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For a normed vector space $(V,\|\cdot\|_{V})$, let $A\subseteq V$ be compact, and let $(C(A,\mathbb{R}),\|\cdot\|_{\infty})$ be the space of continuous functions from $A$ to $\mathbb{R}$ with respect to the sup-norm. How can I use specifically the Weierstrass M-Test, and facts about absolutely convergent series in normed vector spaces to show that $(C(A,\mathbb{R}),\|\cdot\|_{\infty})$ is a Banach Space?
Can I assume that I have an arbitrary absolutely convergent series $\Bigl(\sum_{k=0}^n f_{k}\Bigr)_{n\in\mathbb{N}}$ in $(C(A,\mathbb{R}),\|\cdot\|_{\infty})$, and then just let $M_n=\|f_n\|_{\infty}$ and then apply the M-Test to show that the sequence converges?

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    $\begingroup$ Yes, that's the idea. Absolute convergence implying convergence is equivalent to completeness in normed linear spaces, see here: math.stackexchange.com/questions/2180369/… $\endgroup$ – Theo Bendit Apr 4 at 0:21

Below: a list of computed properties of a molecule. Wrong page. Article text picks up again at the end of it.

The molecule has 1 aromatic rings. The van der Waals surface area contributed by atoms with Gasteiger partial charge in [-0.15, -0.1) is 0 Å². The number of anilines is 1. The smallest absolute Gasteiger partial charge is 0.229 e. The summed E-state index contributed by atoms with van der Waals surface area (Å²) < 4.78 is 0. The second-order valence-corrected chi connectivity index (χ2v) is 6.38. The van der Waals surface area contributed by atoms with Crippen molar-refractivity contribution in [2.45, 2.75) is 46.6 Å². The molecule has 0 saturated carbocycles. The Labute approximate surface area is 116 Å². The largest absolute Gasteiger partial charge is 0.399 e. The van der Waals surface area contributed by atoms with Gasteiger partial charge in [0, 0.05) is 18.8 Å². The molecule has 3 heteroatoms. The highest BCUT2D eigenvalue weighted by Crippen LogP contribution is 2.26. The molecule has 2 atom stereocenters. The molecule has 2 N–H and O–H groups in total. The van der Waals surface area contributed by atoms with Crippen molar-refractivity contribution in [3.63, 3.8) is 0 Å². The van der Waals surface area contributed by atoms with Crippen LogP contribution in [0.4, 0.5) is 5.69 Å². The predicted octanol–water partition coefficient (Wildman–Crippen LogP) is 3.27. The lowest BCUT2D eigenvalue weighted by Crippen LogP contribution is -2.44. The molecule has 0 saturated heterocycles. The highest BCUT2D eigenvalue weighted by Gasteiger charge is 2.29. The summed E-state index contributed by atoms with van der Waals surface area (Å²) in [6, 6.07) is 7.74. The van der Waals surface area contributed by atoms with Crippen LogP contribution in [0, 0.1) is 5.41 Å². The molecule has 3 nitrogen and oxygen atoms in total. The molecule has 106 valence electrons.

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    $\begingroup$ If a sequence of continuous functions $(F_n)$ converges uniformly then the limit $F$ is continuous, this is a well-known exercice $|F(x)-F(a)|\le 2\|F-F_n\|_\infty + |F_n(x)-F_n(a)|$. For $n$ large enough $\|F-F_n\|_\infty < \epsilon/3$ and for $x$ close enough to $a$, $|F_n(x)-F_n(a)| < \epsilon/3$ $\endgroup$ – reuns Apr 4 at 0:24

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